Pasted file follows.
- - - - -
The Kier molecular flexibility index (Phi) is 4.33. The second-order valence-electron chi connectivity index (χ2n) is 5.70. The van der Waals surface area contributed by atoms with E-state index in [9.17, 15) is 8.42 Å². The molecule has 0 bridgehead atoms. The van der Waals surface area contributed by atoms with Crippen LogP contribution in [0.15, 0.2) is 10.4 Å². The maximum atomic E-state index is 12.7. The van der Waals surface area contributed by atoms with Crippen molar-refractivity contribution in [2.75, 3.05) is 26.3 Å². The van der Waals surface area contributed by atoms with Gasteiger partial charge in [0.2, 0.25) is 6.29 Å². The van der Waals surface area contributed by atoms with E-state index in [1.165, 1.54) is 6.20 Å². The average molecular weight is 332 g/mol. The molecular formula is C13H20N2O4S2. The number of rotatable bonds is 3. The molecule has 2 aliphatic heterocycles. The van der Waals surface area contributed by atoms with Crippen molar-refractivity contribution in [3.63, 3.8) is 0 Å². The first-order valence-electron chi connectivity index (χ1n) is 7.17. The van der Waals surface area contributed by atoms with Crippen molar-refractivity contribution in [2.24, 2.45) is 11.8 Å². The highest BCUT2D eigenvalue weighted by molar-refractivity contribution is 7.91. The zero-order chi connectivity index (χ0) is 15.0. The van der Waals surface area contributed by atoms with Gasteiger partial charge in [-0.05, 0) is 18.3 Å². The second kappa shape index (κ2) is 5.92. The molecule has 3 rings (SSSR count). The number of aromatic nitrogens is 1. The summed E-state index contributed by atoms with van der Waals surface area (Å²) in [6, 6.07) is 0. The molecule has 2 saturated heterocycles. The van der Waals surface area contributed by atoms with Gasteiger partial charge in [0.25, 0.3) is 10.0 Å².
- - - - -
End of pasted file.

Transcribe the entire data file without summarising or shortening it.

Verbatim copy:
The Kier molecular flexibility index (Phi) is 4.33. The second-order valence-electron chi connectivity index (χ2n) is 5.70. The van der Waals surface area contributed by atoms with E-state index in [9.17, 15) is 8.42 Å². The molecule has 0 bridgehead atoms. The van der Waals surface area contributed by atoms with Crippen LogP contribution in [0.15, 0.2) is 10.4 Å². The maximum atomic E-state index is 12.7. The van der Waals surface area contributed by atoms with Crippen molar-refractivity contribution in [2.75, 3.05) is 26.3 Å². The van der Waals surface area contributed by atoms with Gasteiger partial charge in [0.2, 0.25) is 6.29 Å². The van der Waals surface area contributed by atoms with E-state index in [1.165, 1.54) is 6.20 Å². The average molecular weight is 332 g/mol. The molecular formula is C13H20N2O4S2. The number of rotatable bonds is 3. The molecule has 2 aliphatic heterocycles. The van der Waals surface area contributed by atoms with Crippen molar-refractivity contribution in [3.63, 3.8) is 0 Å². The first-order valence-electron chi connectivity index (χ1n) is 7.17. The van der Waals surface area contributed by atoms with Crippen molar-refractivity contribution in [2.24, 2.45) is 11.8 Å². The highest BCUT2D eigenvalue weighted by molar-refractivity contribution is 7.91. The zero-order chi connectivity index (χ0) is 15.0. The van der Waals surface area contributed by atoms with Gasteiger partial charge in [-0.05, 0) is 18.3 Å². The second kappa shape index (κ2) is 5.92. The molecule has 3 rings (SSSR count). The number of aromatic nitrogens is 1. The summed E-state index contributed by atoms with van der Waals surface area (Å²) in [6, 6.07) is 0. The molecule has 2 saturated heterocycles. The van der Waals surface area contributed by atoms with Gasteiger partial charge in [0.25, 0.3) is 10.0 Å².